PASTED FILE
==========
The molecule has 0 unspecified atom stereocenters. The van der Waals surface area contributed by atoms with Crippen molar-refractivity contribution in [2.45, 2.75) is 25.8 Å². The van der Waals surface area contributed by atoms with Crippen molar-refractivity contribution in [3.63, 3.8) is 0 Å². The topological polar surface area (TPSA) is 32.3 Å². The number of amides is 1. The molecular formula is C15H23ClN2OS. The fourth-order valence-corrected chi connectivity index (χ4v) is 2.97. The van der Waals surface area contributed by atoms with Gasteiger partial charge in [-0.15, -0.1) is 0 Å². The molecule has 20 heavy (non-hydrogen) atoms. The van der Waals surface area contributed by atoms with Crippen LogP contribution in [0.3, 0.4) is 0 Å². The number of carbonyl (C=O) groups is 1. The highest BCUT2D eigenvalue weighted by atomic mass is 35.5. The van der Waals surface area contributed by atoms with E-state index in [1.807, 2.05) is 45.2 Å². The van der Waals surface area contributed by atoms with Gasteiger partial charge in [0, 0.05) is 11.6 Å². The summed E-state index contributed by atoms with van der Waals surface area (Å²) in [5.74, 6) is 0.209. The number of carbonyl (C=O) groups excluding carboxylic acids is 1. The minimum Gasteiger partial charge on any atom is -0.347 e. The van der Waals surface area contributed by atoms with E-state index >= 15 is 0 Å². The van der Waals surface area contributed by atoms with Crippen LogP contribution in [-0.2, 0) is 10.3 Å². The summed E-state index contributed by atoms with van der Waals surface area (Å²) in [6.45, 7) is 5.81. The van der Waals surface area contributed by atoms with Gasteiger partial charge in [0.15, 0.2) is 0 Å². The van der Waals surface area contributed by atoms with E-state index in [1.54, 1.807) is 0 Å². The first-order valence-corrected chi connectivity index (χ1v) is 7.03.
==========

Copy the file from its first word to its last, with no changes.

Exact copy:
The molecule has 0 unspecified atom stereocenters. The van der Waals surface area contributed by atoms with Crippen molar-refractivity contribution in [2.45, 2.75) is 25.8 Å². The van der Waals surface area contributed by atoms with Crippen molar-refractivity contribution in [3.63, 3.8) is 0 Å². The topological polar surface area (TPSA) is 32.3 Å². The number of amides is 1. The molecular formula is C15H23ClN2OS. The fourth-order valence-corrected chi connectivity index (χ4v) is 2.97. The van der Waals surface area contributed by atoms with Gasteiger partial charge in [-0.15, -0.1) is 0 Å². The molecule has 20 heavy (non-hydrogen) atoms. The van der Waals surface area contributed by atoms with Crippen LogP contribution in [0.3, 0.4) is 0 Å². The number of carbonyl (C=O) groups is 1. The highest BCUT2D eigenvalue weighted by atomic mass is 35.5. The van der Waals surface area contributed by atoms with E-state index in [1.807, 2.05) is 45.2 Å². The van der Waals surface area contributed by atoms with Gasteiger partial charge in [0, 0.05) is 11.6 Å². The summed E-state index contributed by atoms with van der Waals surface area (Å²) in [5.74, 6) is 0.209. The number of carbonyl (C=O) groups excluding carboxylic acids is 1. The minimum Gasteiger partial charge on any atom is -0.347 e. The van der Waals surface area contributed by atoms with E-state index >= 15 is 0 Å². The van der Waals surface area contributed by atoms with Crippen LogP contribution in [-0.2, 0) is 10.3 Å². The summed E-state index contributed by atoms with van der Waals surface area (Å²) in [6.45, 7) is 5.81. The van der Waals surface area contributed by atoms with Gasteiger partial charge in [0.15, 0.2) is 0 Å². The van der Waals surface area contributed by atoms with E-state index in [1.54, 1.807) is 0 Å². The first-order valence-corrected chi connectivity index (χ1v) is 7.03.